SEOUL, Aug. 23 (Korea Bizwire) — A heated debate is brewing in South Korea over whether the country has to accept Afghans fleeing the Taliban takeover amid a report the United States is considering using its military bases in the country and others to house Afghan evacuees.
Since the Taliban took over Kabul earlier this month, some progressive politicians here have openly expressed support for taking in Afghan refugees.
“As the first Asian country that legislated the Refugee Act, the Republic of Korea has a role to play,” Rep. Jang Hye-yeong of the minor progressive Justice Party, wrote on Facebook.
“We have to work to pave the way for international solidarity by accepting at least families with pregnant women and children.”
Kang Min-jin, the head of the youth wing of the party, pointed out the need for measures to protect illegal Afghan immigrants.
“We cannot send undocumented Afghans back to their home country occupied by the Taliban,” Kang said. She called for a suspension of repatriation, extension of stay and recognition of refugee status for Afghans in South Korea.
Over 100 local civic groups, including the People’s Solidarity for Participatory Democracy, also issued a joint statement last week, calling on the government to come up with measures to protect Afghans who have worked for South Korea’s Provincial Reconstruction Team and other organizations and their families.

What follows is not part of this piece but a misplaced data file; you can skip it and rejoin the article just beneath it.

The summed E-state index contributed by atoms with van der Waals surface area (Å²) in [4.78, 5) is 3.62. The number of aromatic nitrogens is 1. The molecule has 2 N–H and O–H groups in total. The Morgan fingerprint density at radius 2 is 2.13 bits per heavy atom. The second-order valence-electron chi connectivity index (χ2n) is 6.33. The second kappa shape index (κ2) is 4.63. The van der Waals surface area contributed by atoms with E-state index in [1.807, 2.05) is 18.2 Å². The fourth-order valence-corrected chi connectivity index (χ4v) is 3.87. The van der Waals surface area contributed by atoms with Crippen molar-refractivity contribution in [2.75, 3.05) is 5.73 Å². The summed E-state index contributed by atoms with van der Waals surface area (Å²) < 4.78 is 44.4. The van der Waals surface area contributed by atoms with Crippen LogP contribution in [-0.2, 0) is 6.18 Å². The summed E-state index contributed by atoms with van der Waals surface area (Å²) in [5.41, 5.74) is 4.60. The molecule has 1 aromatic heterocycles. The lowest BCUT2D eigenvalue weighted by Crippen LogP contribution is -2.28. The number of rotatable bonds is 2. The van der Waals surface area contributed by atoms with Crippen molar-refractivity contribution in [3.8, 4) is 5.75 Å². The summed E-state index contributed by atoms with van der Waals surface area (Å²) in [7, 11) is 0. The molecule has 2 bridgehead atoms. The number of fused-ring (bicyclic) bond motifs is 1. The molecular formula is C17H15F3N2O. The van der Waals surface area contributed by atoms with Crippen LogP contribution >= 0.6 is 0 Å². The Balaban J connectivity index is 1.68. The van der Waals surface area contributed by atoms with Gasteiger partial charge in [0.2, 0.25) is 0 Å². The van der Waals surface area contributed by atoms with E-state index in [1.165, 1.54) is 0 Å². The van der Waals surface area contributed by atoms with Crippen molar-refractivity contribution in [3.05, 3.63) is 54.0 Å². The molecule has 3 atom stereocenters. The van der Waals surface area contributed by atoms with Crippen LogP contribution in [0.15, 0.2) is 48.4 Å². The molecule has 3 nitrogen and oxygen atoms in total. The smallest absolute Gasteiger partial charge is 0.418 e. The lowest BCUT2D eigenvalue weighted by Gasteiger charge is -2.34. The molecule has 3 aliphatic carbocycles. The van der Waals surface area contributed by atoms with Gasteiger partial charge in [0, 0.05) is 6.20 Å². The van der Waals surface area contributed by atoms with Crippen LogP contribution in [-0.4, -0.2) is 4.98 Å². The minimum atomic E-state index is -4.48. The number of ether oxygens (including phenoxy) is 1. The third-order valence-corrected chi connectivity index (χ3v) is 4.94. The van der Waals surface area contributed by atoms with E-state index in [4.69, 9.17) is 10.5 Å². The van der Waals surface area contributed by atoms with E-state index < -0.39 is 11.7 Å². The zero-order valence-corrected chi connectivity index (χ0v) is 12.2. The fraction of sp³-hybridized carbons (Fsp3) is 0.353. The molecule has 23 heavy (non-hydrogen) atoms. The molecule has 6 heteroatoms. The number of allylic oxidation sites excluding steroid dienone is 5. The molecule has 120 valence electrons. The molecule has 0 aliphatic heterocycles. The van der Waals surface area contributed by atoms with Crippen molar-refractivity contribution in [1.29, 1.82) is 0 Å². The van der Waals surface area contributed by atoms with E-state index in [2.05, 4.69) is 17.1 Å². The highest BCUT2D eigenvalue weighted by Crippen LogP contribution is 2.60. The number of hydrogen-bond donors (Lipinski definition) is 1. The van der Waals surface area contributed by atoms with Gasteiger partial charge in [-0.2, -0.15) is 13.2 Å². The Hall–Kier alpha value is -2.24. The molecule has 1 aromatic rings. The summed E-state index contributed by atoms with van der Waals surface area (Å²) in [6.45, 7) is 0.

The civic groups claimed Seoul should take responsibility as a country that dispatched troops and construction workers in support of the U.S. war in Afghanistan.
But some people are raising objection, citing safety, economic and other concerns.
They are becoming vocal, especially after The Wall Street Journal reported over the weekend the Pentagon is looking at American bases in South Korea, Japan, Germany and others as the housing sites for Afghan evacuees, with existing sites in Qatar and elsewhere filling up quickly.
“Afghan evacuees entering Korea can include Islamic extremists,” an online comment on the article said. Others raised concerns about possible crimes by migrants and argued the country does not have economic room to take them in.
The ethnically-homogenous country is known for its reluctance to accept asylum-seekers. It refused to grant refugee status to hundreds of Yemenis who arrived in the southern resort island of Jeju in 2018.
“Evacuees should go to Muslim countries neighboring Afghanistan. They have no reason to come all the way to South Korea,” Park Seong-je, a lawyer, said.
“We can provide financial aid through the office of the United Nations High Commissioner for Refugees or human resources and material help when a refugee camp is created near Afghanistan,” said Park who objected granting refugee status to the Yemenis in 2018.
Kim Jin, another lawyer, refuted such concerns. “The crime rate among the foreign population in South Korea is lower than that of Korean citizens, and there are many Afghans with academic and economic achievements living here,” Kim said.